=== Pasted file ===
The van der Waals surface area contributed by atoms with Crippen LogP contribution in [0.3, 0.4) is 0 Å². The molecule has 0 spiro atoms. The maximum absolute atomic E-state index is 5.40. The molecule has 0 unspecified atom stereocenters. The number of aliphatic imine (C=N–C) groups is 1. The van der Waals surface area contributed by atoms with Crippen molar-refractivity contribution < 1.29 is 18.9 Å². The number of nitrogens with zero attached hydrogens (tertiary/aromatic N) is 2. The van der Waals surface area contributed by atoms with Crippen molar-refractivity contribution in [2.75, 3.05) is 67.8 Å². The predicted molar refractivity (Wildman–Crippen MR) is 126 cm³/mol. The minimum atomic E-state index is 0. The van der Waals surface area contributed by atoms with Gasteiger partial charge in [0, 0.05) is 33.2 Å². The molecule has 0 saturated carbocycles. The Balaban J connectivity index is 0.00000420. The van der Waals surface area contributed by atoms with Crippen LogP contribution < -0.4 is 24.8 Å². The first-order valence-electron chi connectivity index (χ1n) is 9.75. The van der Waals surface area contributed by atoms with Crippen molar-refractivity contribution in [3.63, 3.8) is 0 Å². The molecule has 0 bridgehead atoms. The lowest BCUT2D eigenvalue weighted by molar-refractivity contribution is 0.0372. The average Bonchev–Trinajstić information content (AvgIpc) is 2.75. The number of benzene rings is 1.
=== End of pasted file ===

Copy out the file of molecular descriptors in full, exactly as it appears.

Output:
The van der Waals surface area contributed by atoms with Crippen LogP contribution in [0.3, 0.4) is 0 Å². The molecule has 0 spiro atoms. The maximum absolute atomic E-state index is 5.40. The molecule has 0 unspecified atom stereocenters. The number of aliphatic imine (C=N–C) groups is 1. The van der Waals surface area contributed by atoms with Crippen molar-refractivity contribution < 1.29 is 18.9 Å². The number of nitrogens with zero attached hydrogens (tertiary/aromatic N) is 2. The van der Waals surface area contributed by atoms with Crippen molar-refractivity contribution in [2.75, 3.05) is 67.8 Å². The predicted molar refractivity (Wildman–Crippen MR) is 126 cm³/mol. The minimum atomic E-state index is 0. The van der Waals surface area contributed by atoms with Gasteiger partial charge in [0, 0.05) is 33.2 Å². The molecule has 0 saturated carbocycles. The Balaban J connectivity index is 0.00000420. The van der Waals surface area contributed by atoms with Crippen LogP contribution < -0.4 is 24.8 Å². The first-order valence-electron chi connectivity index (χ1n) is 9.75. The van der Waals surface area contributed by atoms with Crippen molar-refractivity contribution in [3.63, 3.8) is 0 Å². The molecule has 0 bridgehead atoms. The lowest BCUT2D eigenvalue weighted by molar-refractivity contribution is 0.0372. The average Bonchev–Trinajstić information content (AvgIpc) is 2.75. The number of benzene rings is 1.